British Home Secretary Sajid Javid on Sunday suggested that Jeremy Corbyn should quit as Labour leader following controversy over his visit to a cemetery in Tunisia containing memorials to Palestine Liberation Organization (PLO) terrorists, the Daily Mail reports.
Questions were raised over Corbyn’s 2014 trip after the Daily Mail published pictures of the Labour leader holding a wreath near the graves of some of those terrorists who were responsible for the massacre of Israeli athletes at the 1972 Munich Olympics.
Labour said that Corbyn had already made clear he was paying his respects to the victims of a 1985 Israeli airstrike on PLO offices in Tunis.
The Daily Mail, however, said its own visit to the Martyrs Cemetery had shown the pictures were taken in front of a plaque honoring the founder of Black September, which carried out the Munich atrocity, while the airstrike memorial was 15 yards away.
Javid said in a tweet on Sunday, “If this was the leader of any other major political party, he or she would be gone by now.”
Labour sources said that Corbyn had already given a full explanation of his presence in the cemetery when the Tunis visit first hit the headlines during last year's general election campaign.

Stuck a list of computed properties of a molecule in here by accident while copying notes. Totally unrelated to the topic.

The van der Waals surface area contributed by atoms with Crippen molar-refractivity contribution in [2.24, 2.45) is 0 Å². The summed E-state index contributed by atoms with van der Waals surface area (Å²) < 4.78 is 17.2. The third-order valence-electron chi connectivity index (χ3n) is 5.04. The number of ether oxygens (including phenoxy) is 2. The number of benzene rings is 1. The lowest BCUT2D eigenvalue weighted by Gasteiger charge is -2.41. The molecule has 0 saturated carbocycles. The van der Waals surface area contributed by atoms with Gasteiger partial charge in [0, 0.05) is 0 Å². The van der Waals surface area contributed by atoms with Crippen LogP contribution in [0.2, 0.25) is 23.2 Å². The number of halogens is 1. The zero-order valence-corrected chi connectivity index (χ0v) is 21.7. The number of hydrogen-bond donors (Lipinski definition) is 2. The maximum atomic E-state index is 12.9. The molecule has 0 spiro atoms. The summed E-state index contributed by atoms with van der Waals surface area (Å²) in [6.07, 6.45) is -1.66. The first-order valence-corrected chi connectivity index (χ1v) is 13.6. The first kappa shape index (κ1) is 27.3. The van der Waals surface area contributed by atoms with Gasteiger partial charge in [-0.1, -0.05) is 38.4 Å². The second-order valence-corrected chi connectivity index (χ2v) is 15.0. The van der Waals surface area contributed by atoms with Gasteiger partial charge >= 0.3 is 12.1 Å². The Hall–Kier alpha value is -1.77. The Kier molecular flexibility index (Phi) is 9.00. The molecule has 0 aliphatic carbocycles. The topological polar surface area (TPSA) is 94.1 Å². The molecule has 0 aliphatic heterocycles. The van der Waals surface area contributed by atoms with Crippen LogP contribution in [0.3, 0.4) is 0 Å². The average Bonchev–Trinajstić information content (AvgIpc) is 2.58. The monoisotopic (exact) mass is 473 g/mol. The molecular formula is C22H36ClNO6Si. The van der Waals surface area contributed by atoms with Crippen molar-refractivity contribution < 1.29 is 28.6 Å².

At the time, Corbyn said, “I was in Tunisia at a Palestinian conference and I spoke at that Palestinian conference and I laid a wreath to all those that had died in the air attack that took place on Tunis, on the headquarters of the Palestinian organizations there.”
“And I was accompanied by very many other people who were at a conference searching for peace,” he added.
The incident is the latest in a series of controversies that have plagued Labour and Corbyn over the anti-Semitism in the party.
Over the last several years, dozens of Labour members have been suspended over their anti-Semitic statements.
Corbyn himself has been accused of holding anti-Semitic views by senior UK Jewish leaders. Corbyn has also been criticized for calling Hamas and Hezbollah his "friends" and for outright refusing to condemn those two terrorist organizations despite being urged to do so by local Jewish groups.
Most recently, the party was criticized over its refusal to adopt in full the definition of anti-Semitism by the International Holocaust Remembrance Alliance.
Corbyn recently published an op-ed in The Guardian, in which he acknowledged that the party has “a real problem” when it comes to anti-Semitism, but strongly rejected the idea that it poses any threat to the British Jewish community.
He subsequently published a video in which he acknowledged that anti-Semitism has surfaced in the party and apologized for “the hurt that has been caused to many Jewish people.”